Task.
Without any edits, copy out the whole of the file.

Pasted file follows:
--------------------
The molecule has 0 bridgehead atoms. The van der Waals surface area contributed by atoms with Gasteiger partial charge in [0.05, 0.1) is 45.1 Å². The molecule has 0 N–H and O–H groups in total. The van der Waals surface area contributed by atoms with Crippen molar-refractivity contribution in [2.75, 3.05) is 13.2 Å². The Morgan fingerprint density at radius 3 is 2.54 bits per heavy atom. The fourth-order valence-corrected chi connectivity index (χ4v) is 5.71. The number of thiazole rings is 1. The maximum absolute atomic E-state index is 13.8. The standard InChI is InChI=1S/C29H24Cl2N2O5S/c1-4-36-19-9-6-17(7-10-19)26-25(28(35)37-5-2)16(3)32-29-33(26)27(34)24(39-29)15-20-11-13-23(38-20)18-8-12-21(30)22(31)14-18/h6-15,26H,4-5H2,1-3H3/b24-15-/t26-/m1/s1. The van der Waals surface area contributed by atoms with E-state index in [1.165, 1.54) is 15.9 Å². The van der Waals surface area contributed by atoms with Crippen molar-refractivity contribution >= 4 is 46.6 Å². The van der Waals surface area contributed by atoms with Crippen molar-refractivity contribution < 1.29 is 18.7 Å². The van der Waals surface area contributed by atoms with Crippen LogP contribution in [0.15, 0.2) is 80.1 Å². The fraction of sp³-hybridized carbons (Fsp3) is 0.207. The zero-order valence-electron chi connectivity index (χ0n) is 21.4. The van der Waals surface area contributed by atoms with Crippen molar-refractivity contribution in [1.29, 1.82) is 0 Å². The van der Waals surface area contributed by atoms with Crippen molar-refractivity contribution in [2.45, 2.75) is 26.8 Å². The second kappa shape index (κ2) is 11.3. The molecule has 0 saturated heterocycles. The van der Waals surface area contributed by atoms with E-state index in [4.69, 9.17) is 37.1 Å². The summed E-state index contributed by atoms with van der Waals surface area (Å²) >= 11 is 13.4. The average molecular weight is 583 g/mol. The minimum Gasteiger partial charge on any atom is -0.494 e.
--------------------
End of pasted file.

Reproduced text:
The molecule has 0 bridgehead atoms. The van der Waals surface area contributed by atoms with Gasteiger partial charge in [0.05, 0.1) is 45.1 Å². The molecule has 0 N–H and O–H groups in total. The van der Waals surface area contributed by atoms with Crippen molar-refractivity contribution in [2.75, 3.05) is 13.2 Å². The Morgan fingerprint density at radius 3 is 2.54 bits per heavy atom. The fourth-order valence-corrected chi connectivity index (χ4v) is 5.71. The number of thiazole rings is 1. The maximum absolute atomic E-state index is 13.8. The standard InChI is InChI=1S/C29H24Cl2N2O5S/c1-4-36-19-9-6-17(7-10-19)26-25(28(35)37-5-2)16(3)32-29-33(26)27(34)24(39-29)15-20-11-13-23(38-20)18-8-12-21(30)22(31)14-18/h6-15,26H,4-5H2,1-3H3/b24-15-/t26-/m1/s1. The van der Waals surface area contributed by atoms with E-state index in [1.165, 1.54) is 15.9 Å². The van der Waals surface area contributed by atoms with Crippen molar-refractivity contribution >= 4 is 46.6 Å². The van der Waals surface area contributed by atoms with Crippen molar-refractivity contribution < 1.29 is 18.7 Å². The van der Waals surface area contributed by atoms with Crippen LogP contribution in [0.15, 0.2) is 80.1 Å². The fraction of sp³-hybridized carbons (Fsp3) is 0.207. The zero-order valence-electron chi connectivity index (χ0n) is 21.4. The van der Waals surface area contributed by atoms with Crippen molar-refractivity contribution in [1.29, 1.82) is 0 Å². The van der Waals surface area contributed by atoms with Crippen molar-refractivity contribution in [2.45, 2.75) is 26.8 Å². The second kappa shape index (κ2) is 11.3. The molecule has 0 saturated heterocycles. The van der Waals surface area contributed by atoms with E-state index in [4.69, 9.17) is 37.1 Å². The summed E-state index contributed by atoms with van der Waals surface area (Å²) >= 11 is 13.4. The average molecular weight is 583 g/mol. The minimum Gasteiger partial charge on any atom is -0.494 e.